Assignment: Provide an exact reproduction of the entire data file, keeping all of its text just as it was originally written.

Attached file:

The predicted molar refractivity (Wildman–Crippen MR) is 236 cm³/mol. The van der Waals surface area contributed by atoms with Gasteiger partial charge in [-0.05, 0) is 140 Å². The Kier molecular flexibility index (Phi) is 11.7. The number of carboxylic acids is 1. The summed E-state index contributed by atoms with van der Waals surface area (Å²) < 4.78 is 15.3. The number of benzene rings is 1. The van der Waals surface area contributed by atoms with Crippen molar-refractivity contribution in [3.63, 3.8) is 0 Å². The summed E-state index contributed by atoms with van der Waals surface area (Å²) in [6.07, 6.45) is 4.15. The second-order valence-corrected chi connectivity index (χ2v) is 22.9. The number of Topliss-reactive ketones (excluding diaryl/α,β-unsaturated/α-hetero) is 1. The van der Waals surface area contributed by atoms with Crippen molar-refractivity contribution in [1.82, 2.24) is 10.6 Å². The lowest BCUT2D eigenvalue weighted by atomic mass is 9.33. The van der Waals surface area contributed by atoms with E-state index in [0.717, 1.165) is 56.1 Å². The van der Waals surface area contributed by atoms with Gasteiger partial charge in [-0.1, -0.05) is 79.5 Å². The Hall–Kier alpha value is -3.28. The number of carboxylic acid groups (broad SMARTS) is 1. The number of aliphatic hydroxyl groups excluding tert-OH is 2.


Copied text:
The predicted molar refractivity (Wildman–Crippen MR) is 236 cm³/mol. The van der Waals surface area contributed by atoms with Gasteiger partial charge in [-0.05, 0) is 140 Å². The Kier molecular flexibility index (Phi) is 11.7. The number of carboxylic acids is 1. The summed E-state index contributed by atoms with van der Waals surface area (Å²) < 4.78 is 15.3. The number of benzene rings is 1. The van der Waals surface area contributed by atoms with Crippen molar-refractivity contribution in [3.63, 3.8) is 0 Å². The summed E-state index contributed by atoms with van der Waals surface area (Å²) in [6.07, 6.45) is 4.15. The second-order valence-corrected chi connectivity index (χ2v) is 22.9. The number of Topliss-reactive ketones (excluding diaryl/α,β-unsaturated/α-hetero) is 1. The van der Waals surface area contributed by atoms with Crippen molar-refractivity contribution in [1.82, 2.24) is 10.6 Å². The lowest BCUT2D eigenvalue weighted by atomic mass is 9.33. The van der Waals surface area contributed by atoms with E-state index in [0.717, 1.165) is 56.1 Å². The van der Waals surface area contributed by atoms with Gasteiger partial charge in [-0.1, -0.05) is 79.5 Å². The Hall–Kier alpha value is -3.28. The number of carboxylic acid groups (broad SMARTS) is 1. The number of aliphatic hydroxyl groups excluding tert-OH is 2.